It’s not only that every time I see him he’s about a head taller. He now inhabits a world that I am not always familiar with: the video games he plays, the YouTube channels he follows, and even the fact that he’s moved on to Alex Rider from Harry Potter! It was easier talking about The Gruffalo and the lives of adventurers, rather than the merits (what demerits?) of Minecraft. Suddenly, I was worried that maybe I was slipping from cool aunt position: at one point he thought I was a witch who went to Hogwarts and an explorer, rolled into one.

Since his nose is often buried in an iPad or another screen, I had a full-scale plan drawn up for when he visited Mumbai this year for his annual holiday: ‘Mission Explore Mumbai and Think Maasi is Cool Once Again’. From a leisurely hike in Sanjay Gandhi National Park to a museum day and taking a walk around Bandra marvelling at street art, I was ready with an itinerary.

Of course, I didn’t factor in on our city’s torrential monsoon; we spent most of those days cooped up at home playing Battleship and Jenga Quake. Much to my dismay, we ticked off something like one-and-a-half things from my itinerary. We managed to reach Chhatrapati Shivaji Maharaj Vastu Sangrahalaya (CSMVS) from Andheri, but first made a beeline for lunch, because it took so long to get there. After being fortified by Suzette’s hot chocolate and crepes, we spent an afternoon muddling around the museum. The nephew tried on different turbans, made himself several block-printed cards, a roller press print, and a Lung-ta prayer flag, was equally fascinated and repelled by the bone jewellery in the Himalayan Art Gallery, and giggled at the size of some of the Mughal costumes.

That day, it took us four-and-a-half hours to get back home. To my surprise, he didn’t fret for a tablet (‘no screens’ was my one condition of taking him out). Instead, he spent the hours experimenting with some coffee beans he had taken from Starbucks and a bottle of water. He sniffed at the decoction he had created and made observations. I answered questions about Mumbai’s history and the sights we passed. The nephew drew a poop family tree in my notebook, while I met a friend for a quick cup of coffee, and then judiciously explained each family member to us. When I picked up my phone to message my sister, with a slight air of superiority, about the screen-free day and the value of boredom, the nephew pointed out that I was using my phone too much. I couldn’t help but make a comment about smart alecks, as I dropped my phone back into my purse.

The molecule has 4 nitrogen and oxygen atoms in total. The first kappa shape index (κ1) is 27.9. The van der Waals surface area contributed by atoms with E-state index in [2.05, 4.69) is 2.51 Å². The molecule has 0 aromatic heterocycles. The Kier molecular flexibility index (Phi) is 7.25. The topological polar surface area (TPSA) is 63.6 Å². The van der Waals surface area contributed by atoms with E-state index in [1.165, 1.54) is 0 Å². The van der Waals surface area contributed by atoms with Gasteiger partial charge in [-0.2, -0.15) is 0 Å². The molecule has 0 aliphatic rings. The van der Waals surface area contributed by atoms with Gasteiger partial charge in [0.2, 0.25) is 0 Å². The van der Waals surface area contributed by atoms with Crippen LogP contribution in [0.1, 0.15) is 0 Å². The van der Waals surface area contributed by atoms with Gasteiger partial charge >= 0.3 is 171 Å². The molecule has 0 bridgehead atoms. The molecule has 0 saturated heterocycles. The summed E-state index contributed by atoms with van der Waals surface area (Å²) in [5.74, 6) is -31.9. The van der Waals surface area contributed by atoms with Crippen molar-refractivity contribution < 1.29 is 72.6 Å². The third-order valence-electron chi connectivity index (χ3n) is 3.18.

Another day, we visited Trilogy by the Eternal Library, and I lost him to the world of books for some time.

One evening, we walked down to say hello to a friend’s dog. My sister is terrified of dogs, and the nephew hasn’t met too many in Dubai. But Dane is the gentlest dog I have met; he let himself be pet, and didn’t jump at the nephew, who is still a bit skittish around animals. He came back home announcing, “Dane is the best dog ever”, going on to give an embellished account of the play time to his nani.

We watched Howl’s Moving Castle and agreed that the hopping scarecrow was creepy enough to keep the lights on a bit longer that night.

On the penultimate day, my father had an appointment in Santa Cruz, so despite the crazy rain, we crammed into the car. My parents did their visiting, while my nephew asked if he could wait outside and look at the rain. Armed with a pair of umbrellas, he and I watched the rain fall all around us, pointing out the patterns that rivulets made on leaves and the way everything looked scrubbed clean. We made pretend-rain measurement tools with twigs to guess how much rain had fallen so far. He put out his hand and squealed with delight as the rain fell on his outstretched palm. We tore out pages from my notebook to make paper boats.

As we carefully set the first one in a puddle, I asked him if he’s ever sailed a paper boat. He thought carefully, and said no. We watched our paper boats wend their way through precarious roots, whirlpools, and bob across pebbles and leaves. A blue plastic wire became the Bermuda Triangle that the boats needed to avoid, while the nephew took on the role of on-shore captain. As the tiniest boat started to sink, the nephew let go of my hand, to raise his wrist to his mouth, as if talking into an imaginary gadget. He reported that the boat has been torpedoed by the enemy pirates.

For now, he wasn’t growing up too fast, for me.

http://www.thehindu.com/news/cities/mumbai/before-they-grow-up/article8842436.ece

On loving and hating Mumbai

http://www.thehindu.com/news/cities/mumbai/entertainment/on-loving-and-hating-mumbai/article8786404.ece

There’s plenty to love about growing up in the madness of Mumbai, but lots to despise as well. I asked a few parents to share what they love and what they hate about bringing up their children in the city.